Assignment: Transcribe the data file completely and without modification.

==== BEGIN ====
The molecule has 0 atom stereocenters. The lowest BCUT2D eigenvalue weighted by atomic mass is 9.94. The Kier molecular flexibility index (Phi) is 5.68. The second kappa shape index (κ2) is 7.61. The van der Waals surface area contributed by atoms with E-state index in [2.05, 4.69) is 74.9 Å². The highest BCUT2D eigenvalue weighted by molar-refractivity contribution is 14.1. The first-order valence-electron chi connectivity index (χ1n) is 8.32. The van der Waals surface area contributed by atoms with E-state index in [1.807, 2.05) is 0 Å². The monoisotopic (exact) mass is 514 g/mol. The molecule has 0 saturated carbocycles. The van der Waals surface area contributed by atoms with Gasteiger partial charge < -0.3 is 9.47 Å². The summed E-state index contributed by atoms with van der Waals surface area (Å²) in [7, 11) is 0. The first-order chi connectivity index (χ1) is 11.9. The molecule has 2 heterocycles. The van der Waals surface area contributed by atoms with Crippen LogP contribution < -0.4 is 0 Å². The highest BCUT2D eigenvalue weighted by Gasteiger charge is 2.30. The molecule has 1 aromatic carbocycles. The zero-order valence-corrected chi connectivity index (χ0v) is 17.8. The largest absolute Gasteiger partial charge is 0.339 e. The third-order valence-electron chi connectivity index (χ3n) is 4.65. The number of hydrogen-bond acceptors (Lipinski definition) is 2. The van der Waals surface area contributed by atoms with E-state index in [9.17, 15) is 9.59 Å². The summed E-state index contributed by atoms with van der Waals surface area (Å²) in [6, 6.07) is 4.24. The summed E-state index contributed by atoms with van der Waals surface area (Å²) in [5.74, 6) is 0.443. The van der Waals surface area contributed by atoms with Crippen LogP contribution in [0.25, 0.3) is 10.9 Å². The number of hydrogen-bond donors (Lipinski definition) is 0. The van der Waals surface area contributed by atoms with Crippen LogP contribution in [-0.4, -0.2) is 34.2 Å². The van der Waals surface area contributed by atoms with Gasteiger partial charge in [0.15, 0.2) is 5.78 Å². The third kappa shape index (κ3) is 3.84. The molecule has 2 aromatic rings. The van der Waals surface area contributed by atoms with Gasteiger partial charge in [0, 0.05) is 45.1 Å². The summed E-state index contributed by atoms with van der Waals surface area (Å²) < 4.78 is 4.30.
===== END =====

The molecule has 0 atom stereocenters. The lowest BCUT2D eigenvalue weighted by atomic mass is 9.94. The Kier molecular flexibility index (Phi) is 5.68. The second kappa shape index (κ2) is 7.61. The van der Waals surface area contributed by atoms with E-state index in [2.05, 4.69) is 74.9 Å². The highest BCUT2D eigenvalue weighted by molar-refractivity contribution is 14.1. The first-order valence-electron chi connectivity index (χ1n) is 8.32. The van der Waals surface area contributed by atoms with E-state index in [1.807, 2.05) is 0 Å². The monoisotopic (exact) mass is 514 g/mol. The molecule has 0 saturated carbocycles. The van der Waals surface area contributed by atoms with Gasteiger partial charge < -0.3 is 9.47 Å². The summed E-state index contributed by atoms with van der Waals surface area (Å²) in [7, 11) is 0. The first-order chi connectivity index (χ1) is 11.9. The molecule has 2 heterocycles. The van der Waals surface area contributed by atoms with Crippen LogP contribution < -0.4 is 0 Å². The highest BCUT2D eigenvalue weighted by Gasteiger charge is 2.30. The molecule has 1 aromatic carbocycles. The zero-order valence-corrected chi connectivity index (χ0v) is 17.8. The largest absolute Gasteiger partial charge is 0.339 e. The third-order valence-electron chi connectivity index (χ3n) is 4.65. The number of hydrogen-bond acceptors (Lipinski definition) is 2. The van der Waals surface area contributed by atoms with E-state index in [9.17, 15) is 9.59 Å². The summed E-state index contributed by atoms with van der Waals surface area (Å²) in [6, 6.07) is 4.24. The summed E-state index contributed by atoms with van der Waals surface area (Å²) in [5.74, 6) is 0.443. The van der Waals surface area contributed by atoms with Crippen LogP contribution in [0.25, 0.3) is 10.9 Å². The number of hydrogen-bond donors (Lipinski definition) is 0. The van der Waals surface area contributed by atoms with Crippen LogP contribution in [-0.4, -0.2) is 34.2 Å². The van der Waals surface area contributed by atoms with Gasteiger partial charge in [0.15, 0.2) is 5.78 Å². The third kappa shape index (κ3) is 3.84. The molecule has 2 aromatic rings. The van der Waals surface area contributed by atoms with Gasteiger partial charge in [0, 0.05) is 45.1 Å². The summed E-state index contributed by atoms with van der Waals surface area (Å²) < 4.78 is 4.30.